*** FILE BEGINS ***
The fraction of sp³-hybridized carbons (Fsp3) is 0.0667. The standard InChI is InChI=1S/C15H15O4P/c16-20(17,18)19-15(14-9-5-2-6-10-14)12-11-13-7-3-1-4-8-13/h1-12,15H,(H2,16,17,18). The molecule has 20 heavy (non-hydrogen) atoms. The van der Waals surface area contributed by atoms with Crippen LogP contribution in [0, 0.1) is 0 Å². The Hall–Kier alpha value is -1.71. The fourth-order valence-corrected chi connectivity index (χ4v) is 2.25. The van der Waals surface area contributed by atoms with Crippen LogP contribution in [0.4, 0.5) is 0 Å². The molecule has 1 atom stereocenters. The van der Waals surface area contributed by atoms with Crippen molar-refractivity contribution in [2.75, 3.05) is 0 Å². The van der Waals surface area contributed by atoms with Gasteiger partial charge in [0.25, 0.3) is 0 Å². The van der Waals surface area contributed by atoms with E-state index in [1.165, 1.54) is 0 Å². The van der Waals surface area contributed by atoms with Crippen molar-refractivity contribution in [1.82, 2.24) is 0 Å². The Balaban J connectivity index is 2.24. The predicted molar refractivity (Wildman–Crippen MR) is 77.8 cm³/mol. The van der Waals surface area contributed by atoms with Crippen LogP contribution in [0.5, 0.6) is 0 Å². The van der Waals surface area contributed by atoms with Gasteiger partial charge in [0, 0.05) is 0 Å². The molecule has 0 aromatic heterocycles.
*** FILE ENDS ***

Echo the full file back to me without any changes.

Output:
The fraction of sp³-hybridized carbons (Fsp3) is 0.0667. The standard InChI is InChI=1S/C15H15O4P/c16-20(17,18)19-15(14-9-5-2-6-10-14)12-11-13-7-3-1-4-8-13/h1-12,15H,(H2,16,17,18). The molecule has 20 heavy (non-hydrogen) atoms. The van der Waals surface area contributed by atoms with Crippen LogP contribution in [0, 0.1) is 0 Å². The Hall–Kier alpha value is -1.71. The fourth-order valence-corrected chi connectivity index (χ4v) is 2.25. The van der Waals surface area contributed by atoms with Crippen LogP contribution in [0.4, 0.5) is 0 Å². The molecule has 1 atom stereocenters. The van der Waals surface area contributed by atoms with Crippen molar-refractivity contribution in [2.75, 3.05) is 0 Å². The van der Waals surface area contributed by atoms with Gasteiger partial charge in [0.25, 0.3) is 0 Å². The van der Waals surface area contributed by atoms with E-state index in [1.165, 1.54) is 0 Å². The van der Waals surface area contributed by atoms with Crippen molar-refractivity contribution in [1.82, 2.24) is 0 Å². The Balaban J connectivity index is 2.24. The predicted molar refractivity (Wildman–Crippen MR) is 77.8 cm³/mol. The van der Waals surface area contributed by atoms with Crippen LogP contribution in [0.5, 0.6) is 0 Å². The van der Waals surface area contributed by atoms with Gasteiger partial charge in [0, 0.05) is 0 Å². The molecule has 0 aromatic heterocycles.